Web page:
Abstinent Today:

I am a gratefully recovering compulsive overeater, abstinent by the grace of God one more* day at a time. †

From today’s entry in Voices of Recovery:

“Walking hand in hand with our friends and our Higher Power, we are now exploring this world, using the great spiritual principles embodied in the Twelve Steps as the map to guide our way.” — The Twelve Steps and Twelve Traditions of Overeaters Anonymous, p. 106

Created to be loved and share that love with others, we humans cannot be content until we are fulfilling our purpose. We who have tried to fill our empty cups with futile substitutes have discovered that no matter what we put in, the emptiness will not go away. No amount of filling the body will make the spirit full. Fulfillment comes when we clear what blocks us from God and connect with Him in a loving and honest way, and use the overflow of that relationship to pour into the lives around us. The Twelve Steps is one model to make that happen, sort of a blueprint to follow for those who need it like me.

I recently read one of those “…For Dummies” books and, though not a dummy, I found there is a lot to be said about an elementary program of breaking things down into a series of first, next, and thens. I also know that I tend to require a varying level of explanation. Perhaps being originally from the “Show-Me” state keeps me from being able to just learn on someone’s say-so. Maybe it’s just my stubborn need to know the next few steps of my journey. Still, I can see why someone might not like such a simplification of terms as is often in such books. Step-by-step programs and factored-out explanations are not required for every person, and neither is a Twelv-Step Program. But as for me and my recovery, I’ll take the Twelve Steps!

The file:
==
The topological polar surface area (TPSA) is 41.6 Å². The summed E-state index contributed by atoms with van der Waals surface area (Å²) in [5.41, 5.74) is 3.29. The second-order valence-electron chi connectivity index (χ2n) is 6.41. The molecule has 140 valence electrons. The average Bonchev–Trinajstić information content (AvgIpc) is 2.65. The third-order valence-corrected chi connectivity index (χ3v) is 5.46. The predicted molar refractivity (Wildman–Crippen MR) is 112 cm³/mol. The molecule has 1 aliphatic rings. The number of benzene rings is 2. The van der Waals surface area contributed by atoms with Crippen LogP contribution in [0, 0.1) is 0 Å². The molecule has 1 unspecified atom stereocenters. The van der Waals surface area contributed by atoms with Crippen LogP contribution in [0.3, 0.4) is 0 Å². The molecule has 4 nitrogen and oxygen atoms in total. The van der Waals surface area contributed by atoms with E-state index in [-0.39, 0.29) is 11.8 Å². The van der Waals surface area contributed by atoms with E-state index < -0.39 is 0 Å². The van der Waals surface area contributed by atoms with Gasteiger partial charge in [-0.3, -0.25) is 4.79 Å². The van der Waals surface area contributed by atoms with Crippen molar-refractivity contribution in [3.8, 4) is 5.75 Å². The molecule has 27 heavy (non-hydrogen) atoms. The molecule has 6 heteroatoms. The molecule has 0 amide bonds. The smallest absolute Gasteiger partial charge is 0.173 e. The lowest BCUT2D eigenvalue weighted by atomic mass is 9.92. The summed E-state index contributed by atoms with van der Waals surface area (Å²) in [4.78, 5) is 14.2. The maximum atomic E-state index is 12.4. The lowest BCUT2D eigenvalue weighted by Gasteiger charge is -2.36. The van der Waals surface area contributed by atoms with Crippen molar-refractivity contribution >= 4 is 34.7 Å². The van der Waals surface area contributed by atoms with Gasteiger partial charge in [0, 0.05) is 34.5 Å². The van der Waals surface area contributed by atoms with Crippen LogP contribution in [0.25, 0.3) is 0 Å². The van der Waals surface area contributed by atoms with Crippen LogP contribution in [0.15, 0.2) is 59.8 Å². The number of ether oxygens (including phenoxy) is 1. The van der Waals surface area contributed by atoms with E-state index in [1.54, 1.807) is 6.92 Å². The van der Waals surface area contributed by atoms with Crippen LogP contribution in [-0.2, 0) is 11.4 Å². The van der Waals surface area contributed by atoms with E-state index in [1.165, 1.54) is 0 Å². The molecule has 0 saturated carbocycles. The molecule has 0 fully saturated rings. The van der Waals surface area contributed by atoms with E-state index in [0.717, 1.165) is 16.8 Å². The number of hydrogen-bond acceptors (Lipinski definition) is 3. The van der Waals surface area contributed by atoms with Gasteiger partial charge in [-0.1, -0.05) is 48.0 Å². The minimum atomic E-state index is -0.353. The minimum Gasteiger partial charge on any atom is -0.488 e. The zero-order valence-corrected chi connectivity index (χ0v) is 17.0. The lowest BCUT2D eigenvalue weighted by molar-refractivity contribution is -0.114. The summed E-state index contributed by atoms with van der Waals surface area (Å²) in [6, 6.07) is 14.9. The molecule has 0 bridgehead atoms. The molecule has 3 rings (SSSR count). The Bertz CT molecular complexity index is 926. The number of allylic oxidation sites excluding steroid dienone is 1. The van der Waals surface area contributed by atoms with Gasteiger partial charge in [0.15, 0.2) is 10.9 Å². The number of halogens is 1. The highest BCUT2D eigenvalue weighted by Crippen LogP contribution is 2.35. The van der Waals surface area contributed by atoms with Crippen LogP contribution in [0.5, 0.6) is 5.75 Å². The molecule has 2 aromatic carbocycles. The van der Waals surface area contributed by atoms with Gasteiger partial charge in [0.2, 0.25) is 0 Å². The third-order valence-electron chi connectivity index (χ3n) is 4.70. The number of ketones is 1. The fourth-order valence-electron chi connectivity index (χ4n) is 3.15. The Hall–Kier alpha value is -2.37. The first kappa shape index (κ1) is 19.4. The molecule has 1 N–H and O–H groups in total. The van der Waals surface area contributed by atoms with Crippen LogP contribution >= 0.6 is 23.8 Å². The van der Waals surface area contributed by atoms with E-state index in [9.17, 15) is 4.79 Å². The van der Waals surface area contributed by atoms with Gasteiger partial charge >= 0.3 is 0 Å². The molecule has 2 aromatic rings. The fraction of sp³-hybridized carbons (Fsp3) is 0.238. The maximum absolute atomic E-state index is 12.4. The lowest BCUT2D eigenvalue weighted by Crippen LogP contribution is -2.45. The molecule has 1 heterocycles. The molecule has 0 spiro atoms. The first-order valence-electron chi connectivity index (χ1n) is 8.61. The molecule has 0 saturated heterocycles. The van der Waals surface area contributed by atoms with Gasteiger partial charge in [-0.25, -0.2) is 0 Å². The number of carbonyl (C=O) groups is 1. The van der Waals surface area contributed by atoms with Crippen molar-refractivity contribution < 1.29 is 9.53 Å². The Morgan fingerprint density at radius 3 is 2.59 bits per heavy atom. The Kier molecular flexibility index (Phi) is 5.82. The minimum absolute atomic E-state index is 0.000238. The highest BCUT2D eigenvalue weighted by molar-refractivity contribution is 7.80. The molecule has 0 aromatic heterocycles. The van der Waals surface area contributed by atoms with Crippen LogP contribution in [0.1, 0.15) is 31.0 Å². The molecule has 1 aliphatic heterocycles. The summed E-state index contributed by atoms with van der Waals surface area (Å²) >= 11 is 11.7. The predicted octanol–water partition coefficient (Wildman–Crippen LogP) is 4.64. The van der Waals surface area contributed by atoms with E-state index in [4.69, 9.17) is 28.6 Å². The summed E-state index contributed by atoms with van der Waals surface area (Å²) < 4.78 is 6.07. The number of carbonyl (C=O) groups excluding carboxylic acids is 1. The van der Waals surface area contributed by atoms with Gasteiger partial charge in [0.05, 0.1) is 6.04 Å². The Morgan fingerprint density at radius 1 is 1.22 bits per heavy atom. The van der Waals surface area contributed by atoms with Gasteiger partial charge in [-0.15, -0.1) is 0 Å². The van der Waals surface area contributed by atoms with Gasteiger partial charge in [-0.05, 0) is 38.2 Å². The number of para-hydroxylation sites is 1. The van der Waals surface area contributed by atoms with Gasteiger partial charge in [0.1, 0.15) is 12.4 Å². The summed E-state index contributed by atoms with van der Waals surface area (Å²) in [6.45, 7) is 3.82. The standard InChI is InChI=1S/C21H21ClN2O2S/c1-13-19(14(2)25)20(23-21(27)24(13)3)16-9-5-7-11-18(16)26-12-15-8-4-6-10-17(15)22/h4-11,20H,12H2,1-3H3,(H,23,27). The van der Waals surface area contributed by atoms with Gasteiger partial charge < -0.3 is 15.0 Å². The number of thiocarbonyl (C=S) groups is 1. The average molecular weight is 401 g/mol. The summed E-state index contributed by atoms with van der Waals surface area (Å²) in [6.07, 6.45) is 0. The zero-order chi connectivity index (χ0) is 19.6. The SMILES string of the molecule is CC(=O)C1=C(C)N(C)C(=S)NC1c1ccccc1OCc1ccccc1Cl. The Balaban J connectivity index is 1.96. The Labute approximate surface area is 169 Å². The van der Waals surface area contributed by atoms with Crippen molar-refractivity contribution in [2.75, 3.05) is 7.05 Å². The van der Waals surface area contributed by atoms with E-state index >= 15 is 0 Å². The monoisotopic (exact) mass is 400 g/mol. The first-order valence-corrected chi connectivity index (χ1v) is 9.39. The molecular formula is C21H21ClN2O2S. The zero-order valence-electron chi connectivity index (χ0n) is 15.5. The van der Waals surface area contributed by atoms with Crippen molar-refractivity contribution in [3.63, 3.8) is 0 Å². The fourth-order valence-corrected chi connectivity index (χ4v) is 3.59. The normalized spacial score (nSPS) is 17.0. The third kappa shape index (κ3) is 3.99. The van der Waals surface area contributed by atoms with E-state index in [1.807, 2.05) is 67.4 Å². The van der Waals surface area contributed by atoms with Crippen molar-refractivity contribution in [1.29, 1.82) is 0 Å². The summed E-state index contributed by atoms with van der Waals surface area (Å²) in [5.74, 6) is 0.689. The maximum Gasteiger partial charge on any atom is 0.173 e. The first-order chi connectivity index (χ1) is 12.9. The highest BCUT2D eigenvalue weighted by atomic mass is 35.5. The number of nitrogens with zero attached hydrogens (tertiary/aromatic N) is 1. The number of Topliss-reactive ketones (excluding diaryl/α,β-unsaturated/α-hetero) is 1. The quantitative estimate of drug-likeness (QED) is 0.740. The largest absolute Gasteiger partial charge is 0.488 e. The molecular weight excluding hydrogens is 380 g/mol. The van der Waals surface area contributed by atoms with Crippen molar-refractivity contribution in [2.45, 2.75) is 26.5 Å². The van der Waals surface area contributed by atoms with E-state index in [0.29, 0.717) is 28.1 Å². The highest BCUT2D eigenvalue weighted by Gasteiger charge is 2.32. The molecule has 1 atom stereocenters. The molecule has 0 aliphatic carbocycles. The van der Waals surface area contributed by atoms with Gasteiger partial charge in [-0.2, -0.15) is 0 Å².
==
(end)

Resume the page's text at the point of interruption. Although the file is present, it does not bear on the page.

From Proverbs 9:

6 Leave your simple ways and you will live;

walk in the way of insight.